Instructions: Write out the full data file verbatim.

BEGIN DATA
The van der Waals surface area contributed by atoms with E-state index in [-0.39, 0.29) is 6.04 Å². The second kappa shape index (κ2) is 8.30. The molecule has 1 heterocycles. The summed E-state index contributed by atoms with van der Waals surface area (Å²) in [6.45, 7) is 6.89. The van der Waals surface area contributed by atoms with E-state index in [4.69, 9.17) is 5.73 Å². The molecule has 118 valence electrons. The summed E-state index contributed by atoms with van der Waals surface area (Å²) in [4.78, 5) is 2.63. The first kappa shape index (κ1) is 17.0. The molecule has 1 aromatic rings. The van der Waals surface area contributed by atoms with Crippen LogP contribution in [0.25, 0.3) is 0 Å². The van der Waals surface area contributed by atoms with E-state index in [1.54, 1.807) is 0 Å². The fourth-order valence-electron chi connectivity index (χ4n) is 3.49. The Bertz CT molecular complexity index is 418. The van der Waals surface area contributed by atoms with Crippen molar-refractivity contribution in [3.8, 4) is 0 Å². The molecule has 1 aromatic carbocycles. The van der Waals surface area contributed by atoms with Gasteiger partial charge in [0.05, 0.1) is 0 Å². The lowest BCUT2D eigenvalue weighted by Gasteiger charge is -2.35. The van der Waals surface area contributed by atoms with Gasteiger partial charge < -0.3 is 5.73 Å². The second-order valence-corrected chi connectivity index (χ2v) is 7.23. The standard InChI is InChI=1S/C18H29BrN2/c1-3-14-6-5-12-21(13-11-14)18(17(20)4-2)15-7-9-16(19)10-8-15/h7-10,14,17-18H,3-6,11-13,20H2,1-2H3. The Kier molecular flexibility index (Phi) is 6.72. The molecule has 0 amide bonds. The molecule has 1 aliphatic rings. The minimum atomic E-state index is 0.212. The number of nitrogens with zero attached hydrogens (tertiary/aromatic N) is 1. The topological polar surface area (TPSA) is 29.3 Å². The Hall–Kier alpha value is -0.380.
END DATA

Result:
The van der Waals surface area contributed by atoms with E-state index in [-0.39, 0.29) is 6.04 Å². The second kappa shape index (κ2) is 8.30. The molecule has 1 heterocycles. The summed E-state index contributed by atoms with van der Waals surface area (Å²) in [6.45, 7) is 6.89. The van der Waals surface area contributed by atoms with E-state index in [4.69, 9.17) is 5.73 Å². The molecule has 118 valence electrons. The summed E-state index contributed by atoms with van der Waals surface area (Å²) in [4.78, 5) is 2.63. The first kappa shape index (κ1) is 17.0. The molecule has 1 aromatic rings. The van der Waals surface area contributed by atoms with Crippen LogP contribution in [0.25, 0.3) is 0 Å². The van der Waals surface area contributed by atoms with E-state index in [1.54, 1.807) is 0 Å². The fourth-order valence-electron chi connectivity index (χ4n) is 3.49. The Bertz CT molecular complexity index is 418. The van der Waals surface area contributed by atoms with Crippen molar-refractivity contribution in [3.8, 4) is 0 Å². The molecule has 1 aromatic carbocycles. The van der Waals surface area contributed by atoms with Gasteiger partial charge in [0.05, 0.1) is 0 Å². The lowest BCUT2D eigenvalue weighted by Gasteiger charge is -2.35. The van der Waals surface area contributed by atoms with Gasteiger partial charge < -0.3 is 5.73 Å². The second-order valence-corrected chi connectivity index (χ2v) is 7.23. The standard InChI is InChI=1S/C18H29BrN2/c1-3-14-6-5-12-21(13-11-14)18(17(20)4-2)15-7-9-16(19)10-8-15/h7-10,14,17-18H,3-6,11-13,20H2,1-2H3. The Kier molecular flexibility index (Phi) is 6.72. The molecule has 0 amide bonds. The molecule has 1 aliphatic rings. The minimum atomic E-state index is 0.212. The number of nitrogens with zero attached hydrogens (tertiary/aromatic N) is 1. The topological polar surface area (TPSA) is 29.3 Å². The Hall–Kier alpha value is -0.380.